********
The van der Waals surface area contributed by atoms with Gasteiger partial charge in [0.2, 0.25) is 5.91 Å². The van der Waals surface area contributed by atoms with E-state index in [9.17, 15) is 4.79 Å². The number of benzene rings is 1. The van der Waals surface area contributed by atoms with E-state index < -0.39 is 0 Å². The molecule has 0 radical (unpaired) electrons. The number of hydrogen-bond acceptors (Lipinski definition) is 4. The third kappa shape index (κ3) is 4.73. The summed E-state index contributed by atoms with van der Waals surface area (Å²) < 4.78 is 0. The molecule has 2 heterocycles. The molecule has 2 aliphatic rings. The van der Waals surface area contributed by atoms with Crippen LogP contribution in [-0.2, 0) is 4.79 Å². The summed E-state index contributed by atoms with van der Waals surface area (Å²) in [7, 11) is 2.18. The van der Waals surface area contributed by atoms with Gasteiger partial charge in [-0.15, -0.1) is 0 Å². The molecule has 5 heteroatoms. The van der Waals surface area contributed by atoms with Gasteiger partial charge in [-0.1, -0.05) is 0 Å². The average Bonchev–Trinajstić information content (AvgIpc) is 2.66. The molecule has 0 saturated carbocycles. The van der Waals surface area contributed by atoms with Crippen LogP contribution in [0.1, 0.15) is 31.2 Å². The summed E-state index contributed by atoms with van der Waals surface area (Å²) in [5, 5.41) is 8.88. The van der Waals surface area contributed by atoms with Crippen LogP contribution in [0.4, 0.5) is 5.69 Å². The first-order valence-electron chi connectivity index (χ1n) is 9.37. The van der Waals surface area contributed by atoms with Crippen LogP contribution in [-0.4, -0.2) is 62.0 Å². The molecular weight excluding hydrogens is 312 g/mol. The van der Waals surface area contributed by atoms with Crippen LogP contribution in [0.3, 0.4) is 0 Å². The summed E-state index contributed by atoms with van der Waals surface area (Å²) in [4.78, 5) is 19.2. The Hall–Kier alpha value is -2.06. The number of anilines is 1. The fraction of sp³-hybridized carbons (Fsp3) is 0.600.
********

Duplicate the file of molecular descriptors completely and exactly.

The van der Waals surface area contributed by atoms with Gasteiger partial charge in [0.2, 0.25) is 5.91 Å². The van der Waals surface area contributed by atoms with E-state index in [9.17, 15) is 4.79 Å². The number of benzene rings is 1. The van der Waals surface area contributed by atoms with E-state index < -0.39 is 0 Å². The molecule has 0 radical (unpaired) electrons. The number of hydrogen-bond acceptors (Lipinski definition) is 4. The third kappa shape index (κ3) is 4.73. The summed E-state index contributed by atoms with van der Waals surface area (Å²) < 4.78 is 0. The molecule has 2 heterocycles. The molecule has 2 aliphatic rings. The van der Waals surface area contributed by atoms with Crippen LogP contribution in [-0.2, 0) is 4.79 Å². The summed E-state index contributed by atoms with van der Waals surface area (Å²) in [7, 11) is 2.18. The van der Waals surface area contributed by atoms with Gasteiger partial charge in [-0.15, -0.1) is 0 Å². The molecule has 5 heteroatoms. The van der Waals surface area contributed by atoms with Gasteiger partial charge in [-0.1, -0.05) is 0 Å². The average Bonchev–Trinajstić information content (AvgIpc) is 2.66. The molecule has 0 saturated carbocycles. The van der Waals surface area contributed by atoms with Crippen LogP contribution in [0.1, 0.15) is 31.2 Å². The summed E-state index contributed by atoms with van der Waals surface area (Å²) in [5, 5.41) is 8.88. The van der Waals surface area contributed by atoms with Crippen LogP contribution in [0.4, 0.5) is 5.69 Å². The first-order valence-electron chi connectivity index (χ1n) is 9.37. The van der Waals surface area contributed by atoms with Crippen LogP contribution in [-0.4, -0.2) is 62.0 Å². The molecular weight excluding hydrogens is 312 g/mol. The van der Waals surface area contributed by atoms with Crippen LogP contribution in [0.3, 0.4) is 0 Å². The summed E-state index contributed by atoms with van der Waals surface area (Å²) in [4.78, 5) is 19.2. The Hall–Kier alpha value is -2.06. The number of anilines is 1. The fraction of sp³-hybridized carbons (Fsp3) is 0.600.